Updated: Jan 31
Ever since she started collecting cans of soup, cereal, and boxes of rice in elementary school, Minyoung Cho knew she wanted to work in a food bank.
She remembers feeling a sense of pride as she and her family gathered items for the annual food drives at Ordway Elementary School, then helping deliver the boxes to Helpline House. “I loved doing that all four years,’’ she recalls. “Something about that stuck with me.’’
So, it’s only fitting that Minyoung went on to volunteer at Helpline House for three years during high school and serve as an intern this summer before heading off to the University of Washington where she is studying computer science. “I really enjoyed working with the other volunteers and meeting some of the clients,’’ she says of her time at Helpline House, where she did everything from stocking shelves to helping with Project Backpack.
“It was eye-opening,’’ she says of Project Backpack, which gave out 120 free backpacks to needy kids. “It made me happy to see the kids and their parents come pick up supplies and watching kids pick out their own backpacks.’’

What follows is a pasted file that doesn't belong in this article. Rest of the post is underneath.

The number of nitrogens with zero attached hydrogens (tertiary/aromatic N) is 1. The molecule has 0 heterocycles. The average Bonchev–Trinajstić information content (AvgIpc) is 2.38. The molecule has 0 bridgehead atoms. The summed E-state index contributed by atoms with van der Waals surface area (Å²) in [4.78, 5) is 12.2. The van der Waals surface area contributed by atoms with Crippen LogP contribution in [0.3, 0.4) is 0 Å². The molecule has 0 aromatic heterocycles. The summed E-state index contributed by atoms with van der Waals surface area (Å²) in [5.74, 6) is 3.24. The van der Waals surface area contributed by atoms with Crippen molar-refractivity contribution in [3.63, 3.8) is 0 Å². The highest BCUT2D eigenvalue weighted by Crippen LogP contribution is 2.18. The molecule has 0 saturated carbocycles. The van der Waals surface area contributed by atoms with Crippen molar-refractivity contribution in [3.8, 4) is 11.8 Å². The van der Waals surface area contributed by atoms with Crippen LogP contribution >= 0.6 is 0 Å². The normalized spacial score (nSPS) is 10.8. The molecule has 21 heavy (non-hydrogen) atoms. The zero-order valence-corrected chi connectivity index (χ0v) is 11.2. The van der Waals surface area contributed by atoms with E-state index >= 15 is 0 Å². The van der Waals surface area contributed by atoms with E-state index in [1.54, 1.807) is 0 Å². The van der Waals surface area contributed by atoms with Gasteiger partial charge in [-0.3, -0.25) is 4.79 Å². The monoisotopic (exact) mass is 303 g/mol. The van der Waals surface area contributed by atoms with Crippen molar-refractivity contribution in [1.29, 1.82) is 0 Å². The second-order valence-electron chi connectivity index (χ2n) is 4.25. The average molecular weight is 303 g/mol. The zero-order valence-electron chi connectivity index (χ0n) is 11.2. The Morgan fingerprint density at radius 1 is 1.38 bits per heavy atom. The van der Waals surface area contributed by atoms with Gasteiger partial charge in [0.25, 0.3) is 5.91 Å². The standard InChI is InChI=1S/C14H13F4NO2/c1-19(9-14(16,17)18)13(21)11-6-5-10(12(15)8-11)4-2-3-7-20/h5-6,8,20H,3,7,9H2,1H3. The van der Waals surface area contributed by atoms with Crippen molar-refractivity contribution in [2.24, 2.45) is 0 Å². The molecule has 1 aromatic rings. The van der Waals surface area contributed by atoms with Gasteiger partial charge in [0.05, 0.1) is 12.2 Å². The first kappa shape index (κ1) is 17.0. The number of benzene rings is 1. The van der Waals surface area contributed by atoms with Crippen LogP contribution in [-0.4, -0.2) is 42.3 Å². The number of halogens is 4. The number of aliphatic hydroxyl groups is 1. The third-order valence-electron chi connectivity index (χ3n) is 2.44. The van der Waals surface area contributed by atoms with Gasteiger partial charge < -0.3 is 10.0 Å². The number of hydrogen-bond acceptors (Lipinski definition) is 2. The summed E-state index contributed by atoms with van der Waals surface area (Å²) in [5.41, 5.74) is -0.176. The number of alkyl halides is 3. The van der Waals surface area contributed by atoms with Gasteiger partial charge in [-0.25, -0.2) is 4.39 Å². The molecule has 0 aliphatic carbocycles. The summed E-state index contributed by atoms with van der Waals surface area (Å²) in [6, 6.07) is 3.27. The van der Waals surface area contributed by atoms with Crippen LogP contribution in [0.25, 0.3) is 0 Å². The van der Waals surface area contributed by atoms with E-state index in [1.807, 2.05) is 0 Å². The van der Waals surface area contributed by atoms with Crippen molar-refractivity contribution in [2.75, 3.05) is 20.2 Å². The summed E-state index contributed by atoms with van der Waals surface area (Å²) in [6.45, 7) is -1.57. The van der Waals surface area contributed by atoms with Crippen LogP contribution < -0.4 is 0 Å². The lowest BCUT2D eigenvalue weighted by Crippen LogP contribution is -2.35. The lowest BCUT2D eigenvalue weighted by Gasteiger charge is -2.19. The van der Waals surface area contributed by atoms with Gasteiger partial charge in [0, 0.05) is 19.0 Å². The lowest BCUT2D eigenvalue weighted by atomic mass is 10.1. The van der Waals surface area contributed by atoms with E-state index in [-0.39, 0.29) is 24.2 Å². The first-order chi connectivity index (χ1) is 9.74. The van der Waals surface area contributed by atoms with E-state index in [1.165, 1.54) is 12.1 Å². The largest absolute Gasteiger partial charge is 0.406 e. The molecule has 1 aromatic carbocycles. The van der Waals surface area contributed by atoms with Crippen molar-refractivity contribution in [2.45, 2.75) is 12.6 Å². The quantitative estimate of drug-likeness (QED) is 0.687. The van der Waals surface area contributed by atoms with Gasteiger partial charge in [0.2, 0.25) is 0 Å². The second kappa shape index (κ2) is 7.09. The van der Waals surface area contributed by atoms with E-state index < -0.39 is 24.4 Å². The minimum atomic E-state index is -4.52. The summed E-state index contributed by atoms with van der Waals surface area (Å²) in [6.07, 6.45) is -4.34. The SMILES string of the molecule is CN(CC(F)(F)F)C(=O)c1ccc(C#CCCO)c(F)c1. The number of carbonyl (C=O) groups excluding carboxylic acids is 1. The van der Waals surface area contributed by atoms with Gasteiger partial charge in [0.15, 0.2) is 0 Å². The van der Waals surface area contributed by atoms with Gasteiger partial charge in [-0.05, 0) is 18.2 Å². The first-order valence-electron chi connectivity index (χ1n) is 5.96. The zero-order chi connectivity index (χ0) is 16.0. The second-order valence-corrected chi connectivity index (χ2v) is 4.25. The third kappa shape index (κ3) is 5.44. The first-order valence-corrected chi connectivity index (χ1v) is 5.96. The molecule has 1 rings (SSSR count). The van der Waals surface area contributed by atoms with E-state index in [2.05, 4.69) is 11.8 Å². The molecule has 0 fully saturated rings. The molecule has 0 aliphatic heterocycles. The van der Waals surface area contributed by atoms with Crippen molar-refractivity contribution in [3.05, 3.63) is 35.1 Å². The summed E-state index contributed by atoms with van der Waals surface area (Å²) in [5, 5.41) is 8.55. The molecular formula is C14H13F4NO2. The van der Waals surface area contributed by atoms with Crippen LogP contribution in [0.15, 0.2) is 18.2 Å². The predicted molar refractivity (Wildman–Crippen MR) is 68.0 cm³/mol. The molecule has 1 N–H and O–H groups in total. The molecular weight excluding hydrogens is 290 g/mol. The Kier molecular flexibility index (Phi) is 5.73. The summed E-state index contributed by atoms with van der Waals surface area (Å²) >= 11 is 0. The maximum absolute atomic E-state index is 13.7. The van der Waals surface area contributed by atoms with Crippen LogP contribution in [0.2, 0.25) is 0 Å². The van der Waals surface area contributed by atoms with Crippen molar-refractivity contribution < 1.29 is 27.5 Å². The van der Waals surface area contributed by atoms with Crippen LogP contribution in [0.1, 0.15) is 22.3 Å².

Volunteering comes naturally for the 18-year-old, who grew up on Bainbridge Island and has a younger brother at BHS. In addition to many hours of service to Helpline House, Minyoung has been a docent at Bainbridge Island Museum of Art, a Link Crew leader at Bainbridge High School, a member of the BHS Global Health Club, Social Justice League and a member of the high school’s Winter Guard, Color Guard and Marching Band.
Minyoung also received the Vincent F. Petrie Memorial Scholarship Fund, which is presented by Bainbridge Community Foundation to students pursuing college studies in one of the STEM fields: science, technology, engineering, mathematics.
She also was one of twelve recipients of the 2021 Community Service Recognition Scholarship from the Bainbridge Island Rotary Club, and she was honored this year for her service to the community at the Bainbridge Youth Services Compassionate Action Celebration.
Asked why she spends so much of her free time volunteering, says: “The little things make a world of difference.’’